What advice would you give someone thinking about getting more involved?

Pick something you think you might enjoy and that will fit with your schedule.  Personally, I like schedules and organization so the 45 minutes at the same time every week works for me.  If you’re a good party organizer and would rather blitz on an event then look at helping with one of the dances or fairs.  If you like quieter pursuits there is often a place on one of the committees too; the School Planning Council or VCPAC have openings at the current time.


Volunteer Spotlight : Jen Aitken (previously at Frank Hobbs!)

Child(ren) at Frank Hobbs?

I have a son in grade five and another son who is in grade seven at Arbutus Middle School.

What do you do at the school?

I help to co-ordinate the Subway Days with Clare McCutcheon. In previous years, I also volunteered with the swim club and the cross country team.

How do you spend the rest of your time?

When I’m not at the school, I work with my husband at his Chartered Accountants business, Abercrombie & Associates. I also have my own business writing obituaries (see which is both time consuming and fun. Of course, I am also busy at home with all the work that goes into raising kids… there’s never a dull moment!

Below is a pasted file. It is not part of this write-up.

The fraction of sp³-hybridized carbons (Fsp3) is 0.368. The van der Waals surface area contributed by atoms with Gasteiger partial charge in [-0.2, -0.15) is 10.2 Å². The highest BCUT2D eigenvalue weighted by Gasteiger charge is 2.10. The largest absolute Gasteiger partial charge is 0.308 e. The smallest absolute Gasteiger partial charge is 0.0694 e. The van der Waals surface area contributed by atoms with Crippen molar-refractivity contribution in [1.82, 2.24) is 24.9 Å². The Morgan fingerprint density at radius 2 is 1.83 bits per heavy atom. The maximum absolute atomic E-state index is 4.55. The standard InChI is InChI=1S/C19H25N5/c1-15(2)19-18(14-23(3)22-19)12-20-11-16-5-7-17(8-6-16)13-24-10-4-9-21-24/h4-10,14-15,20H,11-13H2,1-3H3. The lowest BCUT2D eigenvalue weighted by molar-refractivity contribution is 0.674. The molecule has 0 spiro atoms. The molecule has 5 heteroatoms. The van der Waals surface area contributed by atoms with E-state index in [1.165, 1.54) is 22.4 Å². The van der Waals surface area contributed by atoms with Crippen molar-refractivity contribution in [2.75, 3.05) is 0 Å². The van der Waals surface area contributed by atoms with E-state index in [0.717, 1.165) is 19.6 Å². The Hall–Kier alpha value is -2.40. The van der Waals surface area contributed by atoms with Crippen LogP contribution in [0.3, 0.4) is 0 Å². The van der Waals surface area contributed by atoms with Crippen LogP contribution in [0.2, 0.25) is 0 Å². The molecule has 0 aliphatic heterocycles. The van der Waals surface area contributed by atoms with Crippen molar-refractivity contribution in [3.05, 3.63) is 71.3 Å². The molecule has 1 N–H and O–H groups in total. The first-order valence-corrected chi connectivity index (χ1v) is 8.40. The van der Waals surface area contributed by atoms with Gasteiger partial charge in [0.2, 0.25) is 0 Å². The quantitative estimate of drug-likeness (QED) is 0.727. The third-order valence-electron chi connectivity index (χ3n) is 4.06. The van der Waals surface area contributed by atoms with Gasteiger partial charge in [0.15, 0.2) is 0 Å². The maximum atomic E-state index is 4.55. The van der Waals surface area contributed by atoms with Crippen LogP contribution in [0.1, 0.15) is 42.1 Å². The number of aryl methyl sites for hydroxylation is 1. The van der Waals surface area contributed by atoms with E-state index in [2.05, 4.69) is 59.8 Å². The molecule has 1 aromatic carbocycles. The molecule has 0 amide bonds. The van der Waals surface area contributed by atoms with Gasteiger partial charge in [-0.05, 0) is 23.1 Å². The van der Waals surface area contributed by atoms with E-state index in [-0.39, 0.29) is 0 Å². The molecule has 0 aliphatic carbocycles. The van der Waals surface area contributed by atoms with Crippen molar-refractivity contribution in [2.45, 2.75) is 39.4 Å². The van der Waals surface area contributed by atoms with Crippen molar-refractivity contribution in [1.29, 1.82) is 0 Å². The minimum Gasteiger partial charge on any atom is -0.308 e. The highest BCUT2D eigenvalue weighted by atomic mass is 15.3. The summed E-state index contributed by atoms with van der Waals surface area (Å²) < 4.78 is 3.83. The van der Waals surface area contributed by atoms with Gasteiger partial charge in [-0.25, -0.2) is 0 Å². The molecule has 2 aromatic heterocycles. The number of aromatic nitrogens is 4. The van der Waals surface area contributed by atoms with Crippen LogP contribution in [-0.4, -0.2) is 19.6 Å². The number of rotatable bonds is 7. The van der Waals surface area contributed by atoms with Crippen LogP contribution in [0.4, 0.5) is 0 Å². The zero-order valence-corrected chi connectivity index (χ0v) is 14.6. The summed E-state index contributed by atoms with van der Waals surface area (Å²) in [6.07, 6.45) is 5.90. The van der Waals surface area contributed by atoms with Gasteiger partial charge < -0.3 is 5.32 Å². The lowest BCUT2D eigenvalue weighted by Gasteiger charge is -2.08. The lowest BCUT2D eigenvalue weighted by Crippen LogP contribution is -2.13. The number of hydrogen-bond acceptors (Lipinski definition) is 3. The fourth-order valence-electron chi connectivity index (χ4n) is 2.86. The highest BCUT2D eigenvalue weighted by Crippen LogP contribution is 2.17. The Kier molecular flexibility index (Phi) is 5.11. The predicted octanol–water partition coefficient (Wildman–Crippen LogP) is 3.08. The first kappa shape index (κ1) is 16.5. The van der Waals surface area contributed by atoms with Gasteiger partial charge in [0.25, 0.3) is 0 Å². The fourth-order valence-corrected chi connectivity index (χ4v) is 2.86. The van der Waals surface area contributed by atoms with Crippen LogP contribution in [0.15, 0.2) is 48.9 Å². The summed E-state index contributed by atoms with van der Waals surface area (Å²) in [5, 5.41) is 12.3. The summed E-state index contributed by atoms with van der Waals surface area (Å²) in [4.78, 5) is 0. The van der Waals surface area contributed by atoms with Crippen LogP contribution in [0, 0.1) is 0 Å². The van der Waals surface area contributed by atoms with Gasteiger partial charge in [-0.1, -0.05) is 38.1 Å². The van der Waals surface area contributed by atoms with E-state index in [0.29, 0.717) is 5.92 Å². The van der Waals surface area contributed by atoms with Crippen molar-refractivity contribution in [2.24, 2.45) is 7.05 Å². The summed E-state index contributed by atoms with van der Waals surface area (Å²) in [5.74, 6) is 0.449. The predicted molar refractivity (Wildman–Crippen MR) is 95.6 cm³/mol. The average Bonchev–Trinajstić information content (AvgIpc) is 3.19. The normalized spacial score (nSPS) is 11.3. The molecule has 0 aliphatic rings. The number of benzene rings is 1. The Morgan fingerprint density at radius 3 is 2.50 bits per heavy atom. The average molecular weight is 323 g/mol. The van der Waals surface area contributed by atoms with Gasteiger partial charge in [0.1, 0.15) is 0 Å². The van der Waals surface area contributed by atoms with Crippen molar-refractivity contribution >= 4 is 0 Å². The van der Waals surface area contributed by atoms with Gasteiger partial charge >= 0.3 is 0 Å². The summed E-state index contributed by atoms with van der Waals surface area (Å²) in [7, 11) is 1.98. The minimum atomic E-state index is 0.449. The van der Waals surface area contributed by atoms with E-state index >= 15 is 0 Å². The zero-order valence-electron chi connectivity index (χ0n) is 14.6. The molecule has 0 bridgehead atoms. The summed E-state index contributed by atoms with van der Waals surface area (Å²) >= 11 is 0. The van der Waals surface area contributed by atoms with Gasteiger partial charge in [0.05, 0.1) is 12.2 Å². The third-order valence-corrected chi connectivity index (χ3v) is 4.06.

What are your interests or hobbies?

I really enjoy running and that’s where you’ll find me if I have any spare time at all! I aim to run for 20km on a weekend day, with another two or three runs mid-week if possible.

Why did you get involved with the school?  

I believe that giving back to our community is our social responsibility. I saw how excited kids and parents were about hot lunch days, and thought it would be a really positive volunteer contribution to make. I suggested to my sister-in-law Claire that we take on the program, and she jumped at it. It’s that basic.

What do you enjoy about volunteering?

I love that I get to see so many of the kids, teachers and staff in the school and I am really connected to the school. When we drop off the lunches in the classrooms, it feels like we’re rock stars – happy kids!

What tips would you give to others who are thinking of becoming more involved?

For anyone thinking about volunteering, consider you’ll likely have at least six years of involvement with the school (longer than many other jobs!), so give a little time and reap the benefits of feeling connected to the school community.